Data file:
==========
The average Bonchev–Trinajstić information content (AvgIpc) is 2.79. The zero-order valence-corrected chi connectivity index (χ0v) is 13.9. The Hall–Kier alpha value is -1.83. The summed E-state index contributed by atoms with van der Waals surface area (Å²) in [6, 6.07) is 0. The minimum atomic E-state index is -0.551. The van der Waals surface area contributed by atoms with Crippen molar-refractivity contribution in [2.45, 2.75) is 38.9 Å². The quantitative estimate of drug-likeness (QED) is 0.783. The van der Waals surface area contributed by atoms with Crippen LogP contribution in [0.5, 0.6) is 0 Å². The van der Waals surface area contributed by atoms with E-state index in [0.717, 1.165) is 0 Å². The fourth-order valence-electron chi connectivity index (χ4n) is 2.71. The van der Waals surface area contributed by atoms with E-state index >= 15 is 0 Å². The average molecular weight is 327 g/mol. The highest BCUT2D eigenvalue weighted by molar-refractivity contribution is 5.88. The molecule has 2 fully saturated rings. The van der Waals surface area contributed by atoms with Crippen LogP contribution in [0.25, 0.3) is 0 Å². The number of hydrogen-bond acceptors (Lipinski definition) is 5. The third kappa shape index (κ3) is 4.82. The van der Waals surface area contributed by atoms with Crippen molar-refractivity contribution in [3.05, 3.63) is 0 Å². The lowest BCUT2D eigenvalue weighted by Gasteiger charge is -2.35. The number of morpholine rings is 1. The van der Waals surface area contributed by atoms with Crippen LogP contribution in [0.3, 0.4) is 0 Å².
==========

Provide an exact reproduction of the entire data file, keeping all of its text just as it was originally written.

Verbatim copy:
The average Bonchev–Trinajstić information content (AvgIpc) is 2.79. The zero-order valence-corrected chi connectivity index (χ0v) is 13.9. The Hall–Kier alpha value is -1.83. The summed E-state index contributed by atoms with van der Waals surface area (Å²) in [6, 6.07) is 0. The minimum atomic E-state index is -0.551. The van der Waals surface area contributed by atoms with Crippen molar-refractivity contribution in [2.45, 2.75) is 38.9 Å². The quantitative estimate of drug-likeness (QED) is 0.783. The van der Waals surface area contributed by atoms with Crippen LogP contribution in [0.5, 0.6) is 0 Å². The van der Waals surface area contributed by atoms with E-state index in [0.717, 1.165) is 0 Å². The fourth-order valence-electron chi connectivity index (χ4n) is 2.71. The van der Waals surface area contributed by atoms with E-state index >= 15 is 0 Å². The average molecular weight is 327 g/mol. The highest BCUT2D eigenvalue weighted by molar-refractivity contribution is 5.88. The molecule has 2 fully saturated rings. The van der Waals surface area contributed by atoms with Crippen LogP contribution in [0.25, 0.3) is 0 Å². The number of hydrogen-bond acceptors (Lipinski definition) is 5. The third kappa shape index (κ3) is 4.82. The van der Waals surface area contributed by atoms with Crippen molar-refractivity contribution in [3.05, 3.63) is 0 Å². The lowest BCUT2D eigenvalue weighted by Gasteiger charge is -2.35. The number of morpholine rings is 1. The van der Waals surface area contributed by atoms with Crippen LogP contribution in [0.3, 0.4) is 0 Å².